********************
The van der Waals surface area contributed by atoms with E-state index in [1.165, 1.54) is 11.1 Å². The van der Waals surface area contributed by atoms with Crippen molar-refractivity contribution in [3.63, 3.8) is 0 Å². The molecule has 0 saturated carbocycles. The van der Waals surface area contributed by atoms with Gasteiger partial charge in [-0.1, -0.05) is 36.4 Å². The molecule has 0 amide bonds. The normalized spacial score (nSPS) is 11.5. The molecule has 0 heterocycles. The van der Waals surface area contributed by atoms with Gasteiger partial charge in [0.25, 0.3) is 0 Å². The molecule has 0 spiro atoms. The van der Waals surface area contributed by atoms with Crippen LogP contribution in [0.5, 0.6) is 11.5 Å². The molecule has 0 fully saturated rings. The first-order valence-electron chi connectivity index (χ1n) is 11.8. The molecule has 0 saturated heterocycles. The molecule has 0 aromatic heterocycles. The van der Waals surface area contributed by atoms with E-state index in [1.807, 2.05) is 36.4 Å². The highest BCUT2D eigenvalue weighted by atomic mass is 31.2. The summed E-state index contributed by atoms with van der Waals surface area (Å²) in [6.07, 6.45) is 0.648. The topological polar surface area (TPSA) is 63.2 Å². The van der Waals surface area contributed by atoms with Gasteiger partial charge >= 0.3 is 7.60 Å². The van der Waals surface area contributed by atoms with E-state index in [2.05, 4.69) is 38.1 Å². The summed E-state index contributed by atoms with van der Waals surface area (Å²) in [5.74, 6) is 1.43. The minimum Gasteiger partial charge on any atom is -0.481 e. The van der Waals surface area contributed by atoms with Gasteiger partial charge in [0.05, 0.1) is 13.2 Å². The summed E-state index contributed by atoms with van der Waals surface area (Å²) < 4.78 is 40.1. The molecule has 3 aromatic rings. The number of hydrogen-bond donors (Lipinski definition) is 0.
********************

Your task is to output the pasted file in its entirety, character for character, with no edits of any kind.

The van der Waals surface area contributed by atoms with E-state index in [1.165, 1.54) is 11.1 Å². The van der Waals surface area contributed by atoms with Crippen molar-refractivity contribution in [3.63, 3.8) is 0 Å². The molecule has 0 saturated carbocycles. The van der Waals surface area contributed by atoms with Gasteiger partial charge in [-0.1, -0.05) is 36.4 Å². The molecule has 0 amide bonds. The normalized spacial score (nSPS) is 11.5. The molecule has 0 heterocycles. The van der Waals surface area contributed by atoms with Gasteiger partial charge in [0.25, 0.3) is 0 Å². The molecule has 0 spiro atoms. The van der Waals surface area contributed by atoms with Crippen LogP contribution in [0.5, 0.6) is 11.5 Å². The molecule has 0 fully saturated rings. The first-order valence-electron chi connectivity index (χ1n) is 11.8. The molecule has 0 saturated heterocycles. The molecule has 0 aromatic heterocycles. The van der Waals surface area contributed by atoms with E-state index in [1.807, 2.05) is 36.4 Å². The highest BCUT2D eigenvalue weighted by atomic mass is 31.2. The summed E-state index contributed by atoms with van der Waals surface area (Å²) in [6.07, 6.45) is 0.648. The topological polar surface area (TPSA) is 63.2 Å². The van der Waals surface area contributed by atoms with Gasteiger partial charge >= 0.3 is 7.60 Å². The van der Waals surface area contributed by atoms with E-state index in [2.05, 4.69) is 38.1 Å². The summed E-state index contributed by atoms with van der Waals surface area (Å²) in [5.74, 6) is 1.43. The minimum Gasteiger partial charge on any atom is -0.481 e. The van der Waals surface area contributed by atoms with Gasteiger partial charge in [0.05, 0.1) is 13.2 Å². The summed E-state index contributed by atoms with van der Waals surface area (Å²) < 4.78 is 40.1. The molecule has 3 aromatic rings. The number of hydrogen-bond donors (Lipinski definition) is 0.